Millennials have a desire for personal development and advancement. According to a report issued by Gallup, a whopping 87% of millennials say that development is important in a job.

You can use your entire workforce to achieve this.

Assign a senior employee to each new (millennial) employee. Your senior employee will provide knowledge and insight to your millennial worker; and in exchange, your millennial worker will support your senior employee in other areas such as technology or social media. The reciprocal nature of this model will benefit your entire organization.

Introducing this type of support system early on is key. Don’t let your millennial employees walk through your doors and wait months for this process to begin.

 
  1. Celebrate the Small Things

 
“Outstanding leaders go out of their way to boost the self-esteem of their personnel. If people believe in themselves, it’s amazing what they can accomplish.” -Sam Walton
 
Most workers value development and want their milestones to be celebrated.

Millennials differ in that they want even those smaller milestones to be acknowledged. They’re conscious of their progress and marking these achievements helps to validate that progress.

Acknowledging their development can be as simple as sending them encouraging emails, throwing a small office party after a month of outstanding work, or implementing a rewards program for goals that are met.

 
  1. Explain the Big Picture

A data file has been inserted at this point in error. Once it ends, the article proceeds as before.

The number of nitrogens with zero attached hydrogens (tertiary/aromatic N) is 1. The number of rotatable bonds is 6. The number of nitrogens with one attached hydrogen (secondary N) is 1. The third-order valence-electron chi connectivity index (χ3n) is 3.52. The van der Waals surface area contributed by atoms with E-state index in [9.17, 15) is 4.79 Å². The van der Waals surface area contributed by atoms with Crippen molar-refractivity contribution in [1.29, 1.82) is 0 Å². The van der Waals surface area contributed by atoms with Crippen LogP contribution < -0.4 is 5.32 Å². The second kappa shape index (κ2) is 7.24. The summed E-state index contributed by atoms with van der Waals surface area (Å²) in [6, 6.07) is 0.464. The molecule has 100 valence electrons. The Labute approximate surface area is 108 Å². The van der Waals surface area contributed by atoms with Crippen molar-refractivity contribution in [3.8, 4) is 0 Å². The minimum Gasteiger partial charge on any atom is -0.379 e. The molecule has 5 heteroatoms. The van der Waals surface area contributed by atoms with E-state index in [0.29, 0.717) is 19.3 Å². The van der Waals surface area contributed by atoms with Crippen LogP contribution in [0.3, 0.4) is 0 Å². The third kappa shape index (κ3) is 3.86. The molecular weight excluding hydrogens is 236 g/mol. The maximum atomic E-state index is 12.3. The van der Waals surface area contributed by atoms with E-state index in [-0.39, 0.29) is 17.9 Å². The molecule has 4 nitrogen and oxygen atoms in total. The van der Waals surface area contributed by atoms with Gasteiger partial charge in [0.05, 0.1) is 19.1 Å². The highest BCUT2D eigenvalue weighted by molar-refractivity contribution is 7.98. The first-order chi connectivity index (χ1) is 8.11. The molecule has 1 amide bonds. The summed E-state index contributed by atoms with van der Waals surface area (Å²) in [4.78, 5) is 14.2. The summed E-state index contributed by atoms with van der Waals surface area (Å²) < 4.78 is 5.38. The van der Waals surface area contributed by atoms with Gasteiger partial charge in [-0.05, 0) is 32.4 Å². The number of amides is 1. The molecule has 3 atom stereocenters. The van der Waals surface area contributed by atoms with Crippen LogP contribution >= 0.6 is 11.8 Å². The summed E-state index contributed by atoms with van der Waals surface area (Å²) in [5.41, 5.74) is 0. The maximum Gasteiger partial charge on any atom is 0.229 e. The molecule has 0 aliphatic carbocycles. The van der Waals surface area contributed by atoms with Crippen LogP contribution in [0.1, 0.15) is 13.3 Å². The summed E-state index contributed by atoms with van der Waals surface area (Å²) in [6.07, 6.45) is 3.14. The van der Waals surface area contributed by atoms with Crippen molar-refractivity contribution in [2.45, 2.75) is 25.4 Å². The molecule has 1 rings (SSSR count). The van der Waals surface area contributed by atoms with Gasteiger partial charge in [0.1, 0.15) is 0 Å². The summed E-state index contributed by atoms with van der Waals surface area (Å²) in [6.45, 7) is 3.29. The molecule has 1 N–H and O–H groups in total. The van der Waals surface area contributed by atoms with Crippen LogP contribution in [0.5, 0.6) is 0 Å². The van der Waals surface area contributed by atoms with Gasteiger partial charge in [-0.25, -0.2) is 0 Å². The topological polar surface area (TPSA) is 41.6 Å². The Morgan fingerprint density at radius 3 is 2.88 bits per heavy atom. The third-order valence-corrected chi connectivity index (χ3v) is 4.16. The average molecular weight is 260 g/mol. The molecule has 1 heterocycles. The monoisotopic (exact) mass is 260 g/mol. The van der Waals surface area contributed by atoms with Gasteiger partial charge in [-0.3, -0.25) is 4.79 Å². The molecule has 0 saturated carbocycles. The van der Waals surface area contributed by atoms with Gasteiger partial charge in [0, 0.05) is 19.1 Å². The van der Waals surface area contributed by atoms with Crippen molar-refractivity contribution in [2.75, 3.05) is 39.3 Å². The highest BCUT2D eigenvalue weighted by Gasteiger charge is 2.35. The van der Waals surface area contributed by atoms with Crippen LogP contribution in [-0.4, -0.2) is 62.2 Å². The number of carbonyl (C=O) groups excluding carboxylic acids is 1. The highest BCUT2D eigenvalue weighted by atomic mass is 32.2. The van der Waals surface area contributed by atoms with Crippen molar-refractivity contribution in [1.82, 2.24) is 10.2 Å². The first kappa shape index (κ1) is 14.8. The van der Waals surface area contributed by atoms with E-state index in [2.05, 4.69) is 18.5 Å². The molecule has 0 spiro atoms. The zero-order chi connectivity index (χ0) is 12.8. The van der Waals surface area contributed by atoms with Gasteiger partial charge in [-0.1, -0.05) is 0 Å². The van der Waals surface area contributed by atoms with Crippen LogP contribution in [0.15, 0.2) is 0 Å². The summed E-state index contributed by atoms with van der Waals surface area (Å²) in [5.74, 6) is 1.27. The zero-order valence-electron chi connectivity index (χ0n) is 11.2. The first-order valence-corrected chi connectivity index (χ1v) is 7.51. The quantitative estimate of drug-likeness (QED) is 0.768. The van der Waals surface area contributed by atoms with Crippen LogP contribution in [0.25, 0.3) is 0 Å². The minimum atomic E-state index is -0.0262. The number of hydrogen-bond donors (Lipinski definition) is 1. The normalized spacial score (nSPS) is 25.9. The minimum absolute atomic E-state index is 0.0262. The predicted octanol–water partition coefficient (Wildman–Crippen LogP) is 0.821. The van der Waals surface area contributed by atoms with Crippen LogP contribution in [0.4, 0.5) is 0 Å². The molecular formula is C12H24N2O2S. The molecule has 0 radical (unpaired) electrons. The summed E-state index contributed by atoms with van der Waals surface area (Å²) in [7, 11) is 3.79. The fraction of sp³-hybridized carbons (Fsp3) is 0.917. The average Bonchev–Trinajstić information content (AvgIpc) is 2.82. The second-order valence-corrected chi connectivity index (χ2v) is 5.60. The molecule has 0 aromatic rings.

“Millennials are hungry to let their talents be used for something.” -RJ Kelly
 

The last thing millennials want is to be left on the bottom rung of your organization’s infrastructure, ignorant of whatever’s going on up above.

Instead, they want to know why they’re doing what they’re doing, and how they’re making a difference.

Make every effort to get them involved! You can do this by asking for their input or showing them the fruit of their labor. They want to know that even the most arbitrary tasks have purpose and value.

It’s your responsibility to show them.

 
  1. Find the Right Managers

 
“Millennials don't want to be managed, they like to be led, coached and mentored. This generation is on fire and ready to go. Are you ready to change the world?” -Farshad Asl

You can put your best foot forward in trying to accommodate millennials in the workplace, but unless you have the right managers in place, your efforts will be in vain.

Make sure you’re hiring managers who are compatible with your millennial workforce. Managers who have short tempers and tend to micromanage are more likely to push your millennial workers away.

Keep in mind that this generation was raised to be inquisitive, think critically, and question authority. They’re not the yes-men that those in past generations may have been, so using the right management tactics is crucial to retention.

At a time when job mobility is more important to a generation than ever before, it’s unlikely that you’re going to find millennial workers who will remain loyal to your organization for lengthy tenures.

But by making every effort to engage millennials in the workplace, you give your company the best chance to retain them and reduce employee turnover.

Use these tactics and you’re sure to create a wonderful working environment that the unique and hard-working millennial generation will be proud to work at.

 
About the author: Errand Solutions
Post tags:Millennials